In the 1950’s, the concept of manned space flight began to appear feasible. The Mercury and Gemini missions demonstrated that NASA would likely be able to meet President Kennedy’s May 1961 request that, “this nation should commit itself to achieving the goal, before the decade is out, of landing a man on the moon and returning him safely to the earth.”And in December of 1968, the astronauts in the Apollo 8 mission successfully orbited around the moon 10 times in 1 day, and in July of 1969, the eagle finally landed.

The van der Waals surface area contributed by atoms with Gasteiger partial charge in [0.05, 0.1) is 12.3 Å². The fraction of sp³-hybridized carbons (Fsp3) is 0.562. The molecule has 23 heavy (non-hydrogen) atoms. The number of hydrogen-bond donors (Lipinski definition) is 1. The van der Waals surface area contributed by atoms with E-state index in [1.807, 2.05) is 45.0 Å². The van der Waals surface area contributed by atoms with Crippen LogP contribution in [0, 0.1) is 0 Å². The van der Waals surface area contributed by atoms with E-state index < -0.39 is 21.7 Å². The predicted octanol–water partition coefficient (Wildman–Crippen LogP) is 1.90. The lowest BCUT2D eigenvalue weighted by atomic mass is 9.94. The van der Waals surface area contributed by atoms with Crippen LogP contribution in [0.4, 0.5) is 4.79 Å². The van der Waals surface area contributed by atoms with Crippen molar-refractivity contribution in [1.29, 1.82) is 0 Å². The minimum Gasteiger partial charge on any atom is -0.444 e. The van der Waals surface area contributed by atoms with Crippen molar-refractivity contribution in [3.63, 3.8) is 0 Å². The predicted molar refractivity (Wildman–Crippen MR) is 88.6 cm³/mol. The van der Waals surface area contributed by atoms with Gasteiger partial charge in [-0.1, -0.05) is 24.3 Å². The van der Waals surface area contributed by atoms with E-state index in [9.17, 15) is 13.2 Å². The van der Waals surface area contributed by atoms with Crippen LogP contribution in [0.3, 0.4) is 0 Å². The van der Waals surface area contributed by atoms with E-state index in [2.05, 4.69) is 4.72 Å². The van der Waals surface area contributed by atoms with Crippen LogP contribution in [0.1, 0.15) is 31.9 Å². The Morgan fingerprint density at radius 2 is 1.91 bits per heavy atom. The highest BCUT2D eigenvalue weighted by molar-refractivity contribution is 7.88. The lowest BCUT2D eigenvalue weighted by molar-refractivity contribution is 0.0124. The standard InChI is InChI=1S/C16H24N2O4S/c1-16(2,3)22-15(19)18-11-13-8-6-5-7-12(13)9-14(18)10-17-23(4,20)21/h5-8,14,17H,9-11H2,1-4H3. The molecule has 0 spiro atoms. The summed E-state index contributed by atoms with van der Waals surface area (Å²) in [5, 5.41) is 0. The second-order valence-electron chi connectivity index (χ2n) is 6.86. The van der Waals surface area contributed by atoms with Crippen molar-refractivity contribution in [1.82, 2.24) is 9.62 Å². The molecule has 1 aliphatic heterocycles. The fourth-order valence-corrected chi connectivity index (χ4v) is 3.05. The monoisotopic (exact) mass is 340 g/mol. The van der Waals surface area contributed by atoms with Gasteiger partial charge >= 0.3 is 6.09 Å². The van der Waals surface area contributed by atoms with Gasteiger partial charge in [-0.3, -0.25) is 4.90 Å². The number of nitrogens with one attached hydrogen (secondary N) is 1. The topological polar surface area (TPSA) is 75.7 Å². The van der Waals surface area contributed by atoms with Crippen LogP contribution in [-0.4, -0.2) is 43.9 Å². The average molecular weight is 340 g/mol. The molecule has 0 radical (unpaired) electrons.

And here’s the sad part. The Nixon administration had authorized funding for two more Apollo lunar missions for July and December of 1973, and as well as for a planned Apollo 20 mission for July 1974. And President Ford cancelled them due to budget cuts.Planetary physicists in the 1970’s did not know that the NASA would be one of the first agencies to have their annual budgets slashed whenever our Federal government needed to cut funding for budget cuts, and physicists had designed technologies for manned research stations on both the moon as well as on Mars as far back as the mid 1970’s. From what I’ve read, all of today’s most credible scientists believe that the older designs probably would have worked successfully. [embed align="right" width="297" height="275"]http://gty.im/3207932[/embed] One of the most important moments in the entire space research occurred in the final mission of the Apollo program, in July of 1975, when the American Apollo Command And Service Module linked with the Soviet Soyuz 19 module in orbit. If you’ve not visited any astronomy museums, they are a lot of fun to tour, even if you don’t know a lot about space research, and all of them have exhibits about the final Apollo mission, which was the 1975 Apollo Soyuz Test Project. The origins of the Apollo Soyuz Test Project actually go back as far as April of 1972, when President Nixon and former Soviet Premier Brezhnev had signed the Agreement Concerning Cooperation In The Exploration And Use Of Outer Space For Peaceful Purposes. The significance of this treaty is that it meant that the leaders of the only two countries in the world who had active space agencies which had successfully launched manned space missions had opted to stop working against each other as they had been in the “space race” of the 1950’s and the 1960’s, and that we’d be willing to pool our collective resources and that we’d be willing work together as cooperating partners for future space research missions. From 1973 through 1979, NASA embarked on the Skylab missions, which were the predecessor to the research that is being conducted today on the International Space Station. And then from 1981 through 2011, there were a total of 135 space shuttle missions (133 successes and two tragedies.) Partners in Space Research Gradually, throughout the course of the 1980’s, the 1990’s and the 2000’s, an increasing number of countries became partners in space research. The Canadian Space Agency, ESA and the Japanese space agency JAXA all now also contribute equipment as well as send scientists to the International Space Station. Israel sent its first astronaut to the International Space Station in 2003, and tragically, Ilan Roman was killed in the STS-107 Columbia disaster on February 1st, 2003. The Indian Space Research Organization has sent unmanned probes to both the moon as well as to Mars. The Indian Space Research Organization has not yet been a partner in the International Space Station, although the Chandrayaan 1 probe included equipment from NASA, ESA as well as the Bulgarian Space Agency. The China National Space Administration also has its origins in the space race of the 1950’s. [embed align="right" width="297" height="197"]http://gty.im/171532113[/embed] In 2003, the China National Space Administration successfully launched an astronaut into orbit in the Shenzhou 5 mission. In both 2011 as well as 2013, the U.S. Congress passed measures which prohibit anyone from the PRC from being involved in any NASA projects due to security concerns, so it will be up to our future politicians whether or not they want to decide to opt to let the PRC become a partner in future space research missions. Computers became increasingly more advanced throughout the course of the 1970’s, and by 1977 and 1979, we’d launched the Voyager I and the Voyager II probes, which gave us photos of the outer planets of our solar system. A digital wristwatch today has the computing power of the early vacuum tube computers which were used to design the equipment that was used in the Mercury and Gemini missions, as well as to plan and command those missions. The processors in our cell phones, our tablets, our ipads, ipods, and our laptop computers have many thousands of times of the processing power of the computers that NASA had been using during the Apollo missions of the 1960’s and the 1970’s. There are now more countries, more governments and more agencies than ever working together in space research. From junior high school introductory physics, geology and astronomy classes, up through high schools, college and universities, students can now study what scientists have been learning from the unmanned probes that have been sent to Mars, as well as to the other planets of our solar system and their moons. And there has not been one single manned mission which has left low earth orbit since 1972. NASA’s Constellation Program In January of 2004, former President Bush (Jr.) announced that he’d authorized funding for NASA’s Constellation Program, which was intended to include manned missions to both the moon as well as to Mars into the 2020’s. In 2010, President Obama had initially cancelled the project due to budget constraints, though the Obama administration later signed the NASA Authorization Act of 2010, which stated that the Constellation Program was merely postponed until Congress allocated funding for it, rather than cancelling it entirely. [embed align="right" width="215" height="171"]http://gty.im/119365636[/embed] In 2011, the Obama administration did allocate funding for NASA’s Space Launch System, which had become the successor project to the Constellation Program. The Obama administration’s 2010, 2011 and 2012 budgets did not entirely cancel funding for future manned missions to the moon and to Mars, but allocating funding for future manned space missions has seemingly been lower on the Obama administration’s priorities than it had been for the Bush (II) administration. Both NASA as well as the Russian Space Agency have had what appear to be very feasible designs for the technologies that would be needed to establish manned research stations on both the moon as well as Mars since the 1970’s. If NASA and the other space agencies aren’t going to be launching the manned missions to the moon or to Mars, then there are companies within the private sector who are now in the preliminary stages of planning manned missions to Mars such as The Mars Society. Most of the equipment from the Mercury, Gemini and Apollo missions are now on display in various astronomy museums and science museums both in the U.S. as well as overseas. Since the 1970’s, elementary school students, junior high school students as well as high school students have seen the equipment from those missions when their schools schedule trips to tour those museums. And now in the second decade of the 21st century, manned exploration missions beyond low earth orbit once again now exist only in science fiction books, movies, video games and television shows. Houston, We Have New Challenges Ahead Now As I mentioned earlier, in 2010, President Obama had initially proposed cancelling funding for manned missions to Mars entirely, though they later opted to merely postpone rather than cancel the Constellation program.